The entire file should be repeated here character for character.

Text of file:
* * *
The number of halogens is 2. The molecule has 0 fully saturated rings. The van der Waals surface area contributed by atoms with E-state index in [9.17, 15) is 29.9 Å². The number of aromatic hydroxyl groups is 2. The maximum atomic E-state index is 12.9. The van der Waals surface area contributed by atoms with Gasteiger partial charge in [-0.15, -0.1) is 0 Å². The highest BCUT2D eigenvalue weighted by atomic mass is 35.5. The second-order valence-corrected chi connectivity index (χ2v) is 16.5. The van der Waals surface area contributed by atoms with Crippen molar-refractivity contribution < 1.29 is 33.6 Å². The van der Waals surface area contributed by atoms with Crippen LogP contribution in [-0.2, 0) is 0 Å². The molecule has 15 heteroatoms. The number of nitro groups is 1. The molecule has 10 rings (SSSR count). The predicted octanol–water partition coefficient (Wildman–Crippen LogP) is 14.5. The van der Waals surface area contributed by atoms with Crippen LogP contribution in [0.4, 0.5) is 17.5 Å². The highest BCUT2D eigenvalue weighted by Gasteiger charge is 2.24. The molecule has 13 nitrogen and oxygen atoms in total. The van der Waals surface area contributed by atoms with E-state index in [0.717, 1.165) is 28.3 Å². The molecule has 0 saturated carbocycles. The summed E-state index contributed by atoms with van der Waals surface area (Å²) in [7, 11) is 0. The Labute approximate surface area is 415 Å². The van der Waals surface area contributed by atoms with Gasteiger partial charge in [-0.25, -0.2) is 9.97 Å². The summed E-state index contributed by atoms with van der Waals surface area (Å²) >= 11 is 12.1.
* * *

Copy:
The number of halogens is 2. The molecule has 0 fully saturated rings. The van der Waals surface area contributed by atoms with E-state index in [9.17, 15) is 29.9 Å². The number of aromatic hydroxyl groups is 2. The maximum atomic E-state index is 12.9. The van der Waals surface area contributed by atoms with Gasteiger partial charge in [-0.15, -0.1) is 0 Å². The highest BCUT2D eigenvalue weighted by atomic mass is 35.5. The second-order valence-corrected chi connectivity index (χ2v) is 16.5. The van der Waals surface area contributed by atoms with Crippen molar-refractivity contribution < 1.29 is 33.6 Å². The van der Waals surface area contributed by atoms with Crippen LogP contribution in [-0.2, 0) is 0 Å². The molecule has 15 heteroatoms. The number of nitro groups is 1. The molecule has 10 rings (SSSR count). The predicted octanol–water partition coefficient (Wildman–Crippen LogP) is 14.5. The van der Waals surface area contributed by atoms with Crippen LogP contribution in [0.4, 0.5) is 17.5 Å². The highest BCUT2D eigenvalue weighted by Gasteiger charge is 2.24. The molecule has 13 nitrogen and oxygen atoms in total. The van der Waals surface area contributed by atoms with E-state index in [0.717, 1.165) is 28.3 Å². The molecule has 0 saturated carbocycles. The summed E-state index contributed by atoms with van der Waals surface area (Å²) in [7, 11) is 0. The Labute approximate surface area is 415 Å². The van der Waals surface area contributed by atoms with Gasteiger partial charge in [-0.25, -0.2) is 9.97 Å². The summed E-state index contributed by atoms with van der Waals surface area (Å²) >= 11 is 12.1.